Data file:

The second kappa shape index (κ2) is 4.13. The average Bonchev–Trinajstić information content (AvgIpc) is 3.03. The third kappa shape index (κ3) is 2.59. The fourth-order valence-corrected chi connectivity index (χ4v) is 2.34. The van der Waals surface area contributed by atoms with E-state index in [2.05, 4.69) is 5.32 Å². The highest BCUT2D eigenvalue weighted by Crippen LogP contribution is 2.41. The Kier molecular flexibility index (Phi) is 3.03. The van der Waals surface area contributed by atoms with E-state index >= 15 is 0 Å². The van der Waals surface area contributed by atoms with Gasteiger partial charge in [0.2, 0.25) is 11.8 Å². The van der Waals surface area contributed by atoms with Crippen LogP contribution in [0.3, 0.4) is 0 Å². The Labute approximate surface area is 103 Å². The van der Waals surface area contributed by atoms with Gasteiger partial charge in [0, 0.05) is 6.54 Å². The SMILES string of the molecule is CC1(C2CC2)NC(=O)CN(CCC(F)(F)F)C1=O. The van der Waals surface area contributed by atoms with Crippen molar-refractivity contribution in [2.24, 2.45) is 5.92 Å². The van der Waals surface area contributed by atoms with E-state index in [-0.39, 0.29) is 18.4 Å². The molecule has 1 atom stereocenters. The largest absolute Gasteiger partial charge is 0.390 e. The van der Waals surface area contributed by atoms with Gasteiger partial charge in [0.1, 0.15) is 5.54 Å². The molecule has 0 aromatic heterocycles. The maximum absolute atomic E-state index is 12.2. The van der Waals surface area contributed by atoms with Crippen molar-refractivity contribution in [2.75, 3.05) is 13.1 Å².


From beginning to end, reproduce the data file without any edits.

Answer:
The second kappa shape index (κ2) is 4.13. The average Bonchev–Trinajstić information content (AvgIpc) is 3.03. The third kappa shape index (κ3) is 2.59. The fourth-order valence-corrected chi connectivity index (χ4v) is 2.34. The van der Waals surface area contributed by atoms with E-state index in [2.05, 4.69) is 5.32 Å². The highest BCUT2D eigenvalue weighted by Crippen LogP contribution is 2.41. The Kier molecular flexibility index (Phi) is 3.03. The van der Waals surface area contributed by atoms with E-state index >= 15 is 0 Å². The van der Waals surface area contributed by atoms with Gasteiger partial charge in [0.2, 0.25) is 11.8 Å². The van der Waals surface area contributed by atoms with Crippen LogP contribution in [0.3, 0.4) is 0 Å². The Labute approximate surface area is 103 Å². The van der Waals surface area contributed by atoms with Gasteiger partial charge in [0, 0.05) is 6.54 Å². The SMILES string of the molecule is CC1(C2CC2)NC(=O)CN(CCC(F)(F)F)C1=O. The van der Waals surface area contributed by atoms with Crippen molar-refractivity contribution in [2.24, 2.45) is 5.92 Å². The van der Waals surface area contributed by atoms with E-state index in [-0.39, 0.29) is 18.4 Å². The molecule has 1 atom stereocenters. The largest absolute Gasteiger partial charge is 0.390 e. The van der Waals surface area contributed by atoms with Gasteiger partial charge in [0.1, 0.15) is 5.54 Å². The molecule has 0 aromatic heterocycles. The maximum absolute atomic E-state index is 12.2. The van der Waals surface area contributed by atoms with Crippen molar-refractivity contribution in [2.75, 3.05) is 13.1 Å².